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The impact of four years of semiannual treatments with albendazole alone on lymphatic filariasis and soil-transmitted helminth infections: A community-based study in the Democratic Republic of the Congo.
PLoS Negl Trop Dis. 2020 06; 14(6):e0008322.PN

Abstract

BACKGROUND

The World Health Organization now recommends semiannual mass drug administration (MDA) of albendazole with integrated vector management as an option for eliminating lymphatic filariasis (LF) in areas of loiasis-endemic countries where it may not be safe to use diethylcarbamazine or ivermectin in MDA programs. However, the published evidence base to support this policy is thin, and uptake by national programs has been slow.

METHODOLOGY/PRINCIPAL FINDINGS

We conducted a community trial to assess the impact of semiannual MDA on lymphatic filariasis and soil-transmitted helminth infections (STH) in two villages in the Bandundu province of the Democratic Republic of the Congo with moderately high prevalences for LF and hookworm infections. MDA with albendazole was provided every six months from June 2014 to December 2017 with treatment coverages of the eligible population (all ≥ 2 year of age) that ranged between 56% and 88%. No adverse effects were reported during the trial. Evaluation at 48 months, (i.e. 6 months after the 8th round of MDA), showed that W. bancrofti microfilaremia (Mf) prevalence in the study communities had decreased between 2014 to 2018 from 12% to 0.9% (p<0.001). The prevalence of W. bancrofti antigenemia was also significantly reduced from 31.6% to 8.5% (p<0.001). MDA with albendazole also reduced hookworm, Ascaris lumbricoides and Trichuris trichiura infection prevalences in the community from 58.6% to 21.2% (p<0.001), from 14.0% to 1.6% and 4.1% to 2.9%, respectively. Hookworm and Ascaris infection intensities were reduced by 93% (p = 0.02) and 57% (p = 0.03), respectively. In contrast, Trichuris infection intensity was not significantly reduced by MDA (p = 0.61) over this time period.

CONCLUSION/SIGNIFICANCE

These results provide strong evidence that semiannual MDA with albendazole alone is a safe and effective strategy for LF elimination in Central Africa. Community MDA also had a major impact on STH infections.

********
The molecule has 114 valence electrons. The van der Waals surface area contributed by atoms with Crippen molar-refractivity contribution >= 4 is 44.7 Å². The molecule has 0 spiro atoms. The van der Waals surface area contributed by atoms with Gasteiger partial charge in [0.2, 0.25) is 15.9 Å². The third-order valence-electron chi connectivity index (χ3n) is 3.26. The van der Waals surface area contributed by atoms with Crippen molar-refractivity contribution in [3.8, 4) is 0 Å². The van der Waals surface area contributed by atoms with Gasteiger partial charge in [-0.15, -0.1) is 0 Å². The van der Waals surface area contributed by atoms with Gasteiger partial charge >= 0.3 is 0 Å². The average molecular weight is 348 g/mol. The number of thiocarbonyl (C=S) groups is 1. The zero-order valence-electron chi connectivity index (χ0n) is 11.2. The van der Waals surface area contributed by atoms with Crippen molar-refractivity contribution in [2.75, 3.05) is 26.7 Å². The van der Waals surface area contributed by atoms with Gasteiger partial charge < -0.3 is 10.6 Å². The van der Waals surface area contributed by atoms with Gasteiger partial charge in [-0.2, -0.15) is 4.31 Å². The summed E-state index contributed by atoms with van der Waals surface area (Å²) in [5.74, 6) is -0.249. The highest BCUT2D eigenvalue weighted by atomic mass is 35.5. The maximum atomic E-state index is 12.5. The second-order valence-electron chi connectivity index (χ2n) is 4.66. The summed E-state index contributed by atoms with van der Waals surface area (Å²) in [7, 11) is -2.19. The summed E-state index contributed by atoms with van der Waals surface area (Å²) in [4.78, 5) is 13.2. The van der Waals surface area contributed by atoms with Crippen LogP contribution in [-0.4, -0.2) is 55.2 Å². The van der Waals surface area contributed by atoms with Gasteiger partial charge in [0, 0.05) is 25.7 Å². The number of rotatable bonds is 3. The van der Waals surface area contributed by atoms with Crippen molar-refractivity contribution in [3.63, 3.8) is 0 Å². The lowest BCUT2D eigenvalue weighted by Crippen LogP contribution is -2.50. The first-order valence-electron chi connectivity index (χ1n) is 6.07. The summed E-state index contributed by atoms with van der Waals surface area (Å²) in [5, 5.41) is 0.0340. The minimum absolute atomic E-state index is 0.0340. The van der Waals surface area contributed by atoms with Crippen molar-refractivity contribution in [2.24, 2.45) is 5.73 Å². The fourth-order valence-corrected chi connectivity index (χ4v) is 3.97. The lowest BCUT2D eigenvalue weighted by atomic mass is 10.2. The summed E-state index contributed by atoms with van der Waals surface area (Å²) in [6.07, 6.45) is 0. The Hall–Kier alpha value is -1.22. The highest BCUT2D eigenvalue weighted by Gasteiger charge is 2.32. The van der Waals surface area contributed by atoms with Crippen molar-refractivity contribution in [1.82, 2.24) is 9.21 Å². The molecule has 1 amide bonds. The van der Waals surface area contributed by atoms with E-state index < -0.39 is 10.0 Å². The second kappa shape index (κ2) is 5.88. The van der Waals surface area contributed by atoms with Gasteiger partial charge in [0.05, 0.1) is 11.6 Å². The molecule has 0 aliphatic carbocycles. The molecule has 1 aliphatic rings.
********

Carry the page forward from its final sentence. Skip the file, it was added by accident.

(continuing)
Authors+Show Affiliations

French National Research Institute for Sustainable Development, Montpellier, France.French National Research Institute for Sustainable Development, Montpellier, France.French National Research Institute for Sustainable Development, Montpellier, France.Ministry of health, Kinshasa, Democratic Republic of the Congo. Ghent University, Merelbeke, Belgium.French National Research Institute for Sustainable Development, Montpellier, France.National Institute of Biomedical Research, Kinshasa, Democratic Republic of the Congo.Ministry of health, Kinshasa, Democratic Republic of the Congo.Ministry of health, Kinshasa, Democratic Republic of the Congo.Washington University School of Medicine, St. Louis, Missouri, United States of America.French National Research Institute for Sustainable Development, Montpellier, France.

Pub Type(s)

Journal Article
Research Support, Non-U.S. Gov't

Language

eng

PubMed ID

32574160

Citation

Pion, Sébastien D S., et al. "The Impact of Four Years of Semiannual Treatments With Albendazole Alone On Lymphatic Filariasis and Soil-transmitted Helminth Infections: a Community-based Study in the Democratic Republic of the Congo." PLoS Neglected Tropical Diseases, vol. 14, no. 6, 2020, pp. e0008322.
Pion SDS, Chesnais CB, Awaca-Uvon NP, et al. The impact of four years of semiannual treatments with albendazole alone on lymphatic filariasis and soil-transmitted helminth infections: A community-based study in the Democratic Republic of the Congo. PLoS Negl Trop Dis. 2020;14(6):e0008322.